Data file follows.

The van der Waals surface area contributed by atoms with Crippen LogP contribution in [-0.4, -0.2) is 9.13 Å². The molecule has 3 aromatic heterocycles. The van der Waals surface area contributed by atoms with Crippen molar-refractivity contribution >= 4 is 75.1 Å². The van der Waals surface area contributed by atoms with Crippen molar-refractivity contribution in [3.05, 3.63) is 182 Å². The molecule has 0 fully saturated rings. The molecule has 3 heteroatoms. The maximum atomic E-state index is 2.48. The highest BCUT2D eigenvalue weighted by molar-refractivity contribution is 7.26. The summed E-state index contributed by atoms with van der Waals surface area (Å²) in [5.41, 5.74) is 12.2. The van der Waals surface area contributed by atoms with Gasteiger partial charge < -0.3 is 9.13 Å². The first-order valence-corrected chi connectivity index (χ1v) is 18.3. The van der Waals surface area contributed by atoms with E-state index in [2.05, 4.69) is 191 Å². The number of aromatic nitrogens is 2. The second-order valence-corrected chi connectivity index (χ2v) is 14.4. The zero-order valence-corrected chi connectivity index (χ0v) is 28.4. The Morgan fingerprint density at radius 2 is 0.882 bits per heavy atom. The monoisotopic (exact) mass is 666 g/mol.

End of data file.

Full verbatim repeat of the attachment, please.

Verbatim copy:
The van der Waals surface area contributed by atoms with Crippen LogP contribution in [-0.4, -0.2) is 9.13 Å². The molecule has 3 aromatic heterocycles. The van der Waals surface area contributed by atoms with Crippen molar-refractivity contribution >= 4 is 75.1 Å². The van der Waals surface area contributed by atoms with Crippen molar-refractivity contribution in [3.05, 3.63) is 182 Å². The molecule has 0 fully saturated rings. The molecule has 3 heteroatoms. The maximum atomic E-state index is 2.48. The highest BCUT2D eigenvalue weighted by molar-refractivity contribution is 7.26. The summed E-state index contributed by atoms with van der Waals surface area (Å²) in [5.41, 5.74) is 12.2. The van der Waals surface area contributed by atoms with Gasteiger partial charge < -0.3 is 9.13 Å². The first-order valence-corrected chi connectivity index (χ1v) is 18.3. The van der Waals surface area contributed by atoms with E-state index in [2.05, 4.69) is 191 Å². The number of aromatic nitrogens is 2. The second-order valence-corrected chi connectivity index (χ2v) is 14.4. The zero-order valence-corrected chi connectivity index (χ0v) is 28.4. The Morgan fingerprint density at radius 2 is 0.882 bits per heavy atom. The monoisotopic (exact) mass is 666 g/mol.